“… and the very beautiful and simple gesture of a father who desired to embrace those who were on the fringes of society; those who were not refined experts of liturgical rules.”
Again, this is unfortunate language.
The implication seems to be that rubrics are understandable by (and ultimately applicable only to) “refined experts of liturgical rules”. I disagree: many rubrics indeed reflect deep theological truths (and thus rubrics are often exercises in something more than legal positivism), but most rubrics are meant to be easily understandable by normal priests ministering in typical pastoral settings. It is a disservice to suggest that respect for Church law is primarily the concern of “refined experts” or that ecclesiastical law has little bearing on how believers should conduct their faith life. (Source)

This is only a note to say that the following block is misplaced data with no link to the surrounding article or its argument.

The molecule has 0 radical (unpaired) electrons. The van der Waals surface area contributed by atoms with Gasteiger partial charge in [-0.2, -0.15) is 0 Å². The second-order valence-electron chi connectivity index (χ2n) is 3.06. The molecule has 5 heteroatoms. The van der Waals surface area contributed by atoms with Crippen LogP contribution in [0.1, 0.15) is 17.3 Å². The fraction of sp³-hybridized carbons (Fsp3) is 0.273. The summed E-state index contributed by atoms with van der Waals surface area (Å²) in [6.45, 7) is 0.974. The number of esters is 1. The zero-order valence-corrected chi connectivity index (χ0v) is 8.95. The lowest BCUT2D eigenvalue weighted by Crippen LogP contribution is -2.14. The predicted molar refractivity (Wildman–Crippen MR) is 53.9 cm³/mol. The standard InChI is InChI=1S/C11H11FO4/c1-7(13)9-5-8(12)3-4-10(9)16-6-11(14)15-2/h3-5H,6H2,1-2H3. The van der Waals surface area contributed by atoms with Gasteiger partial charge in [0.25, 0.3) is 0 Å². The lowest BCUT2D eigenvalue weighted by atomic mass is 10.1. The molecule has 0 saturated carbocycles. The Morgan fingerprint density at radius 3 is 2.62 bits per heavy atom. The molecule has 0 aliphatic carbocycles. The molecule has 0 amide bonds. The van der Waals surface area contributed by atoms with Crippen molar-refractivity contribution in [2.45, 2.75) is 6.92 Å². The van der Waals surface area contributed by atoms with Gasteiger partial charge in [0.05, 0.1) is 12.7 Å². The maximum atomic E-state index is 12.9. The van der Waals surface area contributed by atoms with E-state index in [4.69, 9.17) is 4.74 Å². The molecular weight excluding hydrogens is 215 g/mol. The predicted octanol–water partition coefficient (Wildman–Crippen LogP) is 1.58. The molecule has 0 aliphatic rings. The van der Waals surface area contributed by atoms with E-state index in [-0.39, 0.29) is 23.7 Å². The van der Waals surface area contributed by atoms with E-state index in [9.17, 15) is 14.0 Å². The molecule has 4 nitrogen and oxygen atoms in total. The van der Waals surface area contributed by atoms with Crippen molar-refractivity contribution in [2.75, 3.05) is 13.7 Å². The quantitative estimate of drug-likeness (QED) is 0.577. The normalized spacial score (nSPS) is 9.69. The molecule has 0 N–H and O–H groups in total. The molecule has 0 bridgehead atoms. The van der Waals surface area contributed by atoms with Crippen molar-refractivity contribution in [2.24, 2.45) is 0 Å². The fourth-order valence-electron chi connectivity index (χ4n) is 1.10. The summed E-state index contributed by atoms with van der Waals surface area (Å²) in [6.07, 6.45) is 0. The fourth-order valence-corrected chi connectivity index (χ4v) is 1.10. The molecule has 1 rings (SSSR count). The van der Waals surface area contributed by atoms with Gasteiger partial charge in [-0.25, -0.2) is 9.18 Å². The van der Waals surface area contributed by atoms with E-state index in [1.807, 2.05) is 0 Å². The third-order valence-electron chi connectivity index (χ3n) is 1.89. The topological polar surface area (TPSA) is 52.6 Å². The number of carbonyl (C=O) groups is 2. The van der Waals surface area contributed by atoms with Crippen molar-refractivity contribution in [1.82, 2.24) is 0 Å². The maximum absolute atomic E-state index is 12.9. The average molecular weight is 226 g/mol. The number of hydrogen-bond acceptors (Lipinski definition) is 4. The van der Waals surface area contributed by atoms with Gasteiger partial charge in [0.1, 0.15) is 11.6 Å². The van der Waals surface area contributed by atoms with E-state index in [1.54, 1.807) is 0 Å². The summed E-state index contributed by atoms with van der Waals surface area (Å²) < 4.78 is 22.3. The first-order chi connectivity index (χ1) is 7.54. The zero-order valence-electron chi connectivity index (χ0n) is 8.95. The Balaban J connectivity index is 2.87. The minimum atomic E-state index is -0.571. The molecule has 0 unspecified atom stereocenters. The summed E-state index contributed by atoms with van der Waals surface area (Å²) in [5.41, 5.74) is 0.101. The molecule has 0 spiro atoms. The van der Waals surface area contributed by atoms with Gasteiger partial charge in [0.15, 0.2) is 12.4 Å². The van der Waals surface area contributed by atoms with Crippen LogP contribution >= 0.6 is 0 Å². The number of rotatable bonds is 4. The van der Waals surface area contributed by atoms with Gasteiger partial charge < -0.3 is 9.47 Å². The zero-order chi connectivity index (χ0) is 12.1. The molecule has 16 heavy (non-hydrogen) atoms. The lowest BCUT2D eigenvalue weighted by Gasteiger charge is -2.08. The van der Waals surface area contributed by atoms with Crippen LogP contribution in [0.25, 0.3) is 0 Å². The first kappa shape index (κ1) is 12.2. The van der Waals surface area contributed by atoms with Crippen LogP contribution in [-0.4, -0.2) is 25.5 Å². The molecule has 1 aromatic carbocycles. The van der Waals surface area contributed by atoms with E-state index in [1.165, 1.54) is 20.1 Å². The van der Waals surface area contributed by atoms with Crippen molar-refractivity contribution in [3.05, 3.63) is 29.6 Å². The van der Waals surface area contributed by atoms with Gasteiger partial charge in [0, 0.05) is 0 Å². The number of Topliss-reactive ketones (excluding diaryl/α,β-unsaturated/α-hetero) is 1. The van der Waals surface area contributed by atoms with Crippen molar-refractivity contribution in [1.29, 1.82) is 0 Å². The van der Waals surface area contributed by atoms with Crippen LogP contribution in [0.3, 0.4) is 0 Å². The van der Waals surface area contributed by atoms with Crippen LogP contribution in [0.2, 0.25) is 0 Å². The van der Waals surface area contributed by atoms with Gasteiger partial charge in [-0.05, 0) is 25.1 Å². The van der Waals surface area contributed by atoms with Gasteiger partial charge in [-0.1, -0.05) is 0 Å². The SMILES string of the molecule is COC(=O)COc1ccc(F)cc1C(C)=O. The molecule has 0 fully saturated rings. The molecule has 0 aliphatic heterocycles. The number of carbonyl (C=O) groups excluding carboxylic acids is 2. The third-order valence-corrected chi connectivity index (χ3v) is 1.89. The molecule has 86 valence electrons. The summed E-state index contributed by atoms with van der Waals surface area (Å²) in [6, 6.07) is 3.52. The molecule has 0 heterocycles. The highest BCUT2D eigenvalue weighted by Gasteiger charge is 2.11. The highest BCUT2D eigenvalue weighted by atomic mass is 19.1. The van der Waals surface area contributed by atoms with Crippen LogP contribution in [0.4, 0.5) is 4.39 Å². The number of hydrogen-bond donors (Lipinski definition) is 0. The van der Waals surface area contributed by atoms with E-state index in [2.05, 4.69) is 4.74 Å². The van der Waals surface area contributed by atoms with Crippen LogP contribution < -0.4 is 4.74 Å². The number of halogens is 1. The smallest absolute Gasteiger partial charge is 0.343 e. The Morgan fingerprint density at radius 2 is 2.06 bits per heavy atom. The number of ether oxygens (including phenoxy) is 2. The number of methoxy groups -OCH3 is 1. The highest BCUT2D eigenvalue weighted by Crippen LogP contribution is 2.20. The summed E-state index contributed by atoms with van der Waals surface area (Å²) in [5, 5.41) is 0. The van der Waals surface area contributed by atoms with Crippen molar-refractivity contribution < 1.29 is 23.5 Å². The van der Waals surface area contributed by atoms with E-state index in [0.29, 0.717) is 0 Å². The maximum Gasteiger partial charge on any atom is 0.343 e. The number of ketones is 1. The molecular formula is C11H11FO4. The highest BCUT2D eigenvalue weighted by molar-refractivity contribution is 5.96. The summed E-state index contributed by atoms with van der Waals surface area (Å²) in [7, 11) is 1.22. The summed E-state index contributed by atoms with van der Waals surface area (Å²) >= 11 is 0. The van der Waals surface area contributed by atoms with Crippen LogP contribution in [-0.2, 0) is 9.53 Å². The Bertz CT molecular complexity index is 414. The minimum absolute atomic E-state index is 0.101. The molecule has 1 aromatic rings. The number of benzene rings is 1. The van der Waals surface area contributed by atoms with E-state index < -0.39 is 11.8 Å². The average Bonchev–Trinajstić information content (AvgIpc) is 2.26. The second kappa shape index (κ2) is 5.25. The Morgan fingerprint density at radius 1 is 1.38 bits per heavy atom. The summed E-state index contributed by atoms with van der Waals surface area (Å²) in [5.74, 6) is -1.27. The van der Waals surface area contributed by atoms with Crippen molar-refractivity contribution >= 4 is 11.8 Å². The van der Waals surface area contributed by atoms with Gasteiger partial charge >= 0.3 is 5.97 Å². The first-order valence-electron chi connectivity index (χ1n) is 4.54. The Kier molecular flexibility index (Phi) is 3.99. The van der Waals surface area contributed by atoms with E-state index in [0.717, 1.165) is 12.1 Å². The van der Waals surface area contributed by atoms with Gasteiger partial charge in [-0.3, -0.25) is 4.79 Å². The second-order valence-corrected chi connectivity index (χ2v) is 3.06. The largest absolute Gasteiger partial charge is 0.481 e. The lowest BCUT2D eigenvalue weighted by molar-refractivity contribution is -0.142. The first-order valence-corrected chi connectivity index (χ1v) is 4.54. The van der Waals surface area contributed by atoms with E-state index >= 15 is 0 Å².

You know, during the whole Kennedy funeral debacle, Fr. Rosica was taking a shot at pro-life activists because we dared to raise Canon 915 and its applicability to Pro-Abort politicians, claiming that we bloggers are not canon law experts and that we should not be offering our opinions that easily. Seems to me that Fr. Rosica shouldn’t be offering his opinion on canon law, either. Based on Kennedy’s funeral and this little dust up, I think he’s a bit too loosey-goosy and needs to brush up on some basic rules of how the Church operates. Not all of us are fans of Woodstock.